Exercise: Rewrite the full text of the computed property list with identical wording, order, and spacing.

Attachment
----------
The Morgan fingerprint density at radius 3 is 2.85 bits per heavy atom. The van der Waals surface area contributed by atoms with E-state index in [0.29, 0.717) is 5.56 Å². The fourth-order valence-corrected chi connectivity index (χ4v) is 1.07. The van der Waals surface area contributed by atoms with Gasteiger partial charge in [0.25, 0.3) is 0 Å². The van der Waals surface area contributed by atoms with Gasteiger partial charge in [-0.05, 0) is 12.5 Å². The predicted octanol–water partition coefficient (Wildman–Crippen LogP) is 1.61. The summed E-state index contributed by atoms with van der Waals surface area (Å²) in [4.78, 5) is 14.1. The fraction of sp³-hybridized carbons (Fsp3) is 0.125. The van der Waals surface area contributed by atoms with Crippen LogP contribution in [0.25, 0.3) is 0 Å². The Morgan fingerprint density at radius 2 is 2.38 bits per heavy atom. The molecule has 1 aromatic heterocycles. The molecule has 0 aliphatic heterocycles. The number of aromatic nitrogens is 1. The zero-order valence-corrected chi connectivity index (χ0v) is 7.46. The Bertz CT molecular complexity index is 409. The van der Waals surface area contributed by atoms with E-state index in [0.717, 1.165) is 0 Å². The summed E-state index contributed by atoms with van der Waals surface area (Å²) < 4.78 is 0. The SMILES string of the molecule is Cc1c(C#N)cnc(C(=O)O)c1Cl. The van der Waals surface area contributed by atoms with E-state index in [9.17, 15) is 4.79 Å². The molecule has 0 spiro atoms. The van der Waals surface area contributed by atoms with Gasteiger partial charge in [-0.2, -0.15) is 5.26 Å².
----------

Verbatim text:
The Morgan fingerprint density at radius 3 is 2.85 bits per heavy atom. The van der Waals surface area contributed by atoms with E-state index in [0.29, 0.717) is 5.56 Å². The fourth-order valence-corrected chi connectivity index (χ4v) is 1.07. The van der Waals surface area contributed by atoms with Gasteiger partial charge in [0.25, 0.3) is 0 Å². The van der Waals surface area contributed by atoms with Gasteiger partial charge in [-0.05, 0) is 12.5 Å². The predicted octanol–water partition coefficient (Wildman–Crippen LogP) is 1.61. The summed E-state index contributed by atoms with van der Waals surface area (Å²) in [4.78, 5) is 14.1. The fraction of sp³-hybridized carbons (Fsp3) is 0.125. The van der Waals surface area contributed by atoms with Crippen LogP contribution in [0.25, 0.3) is 0 Å². The Morgan fingerprint density at radius 2 is 2.38 bits per heavy atom. The molecule has 1 aromatic heterocycles. The molecule has 0 aliphatic heterocycles. The number of aromatic nitrogens is 1. The zero-order valence-corrected chi connectivity index (χ0v) is 7.46. The Bertz CT molecular complexity index is 409. The van der Waals surface area contributed by atoms with E-state index in [0.717, 1.165) is 0 Å². The summed E-state index contributed by atoms with van der Waals surface area (Å²) < 4.78 is 0. The SMILES string of the molecule is Cc1c(C#N)cnc(C(=O)O)c1Cl. The van der Waals surface area contributed by atoms with E-state index in [9.17, 15) is 4.79 Å². The molecule has 0 spiro atoms. The van der Waals surface area contributed by atoms with Gasteiger partial charge in [-0.2, -0.15) is 5.26 Å².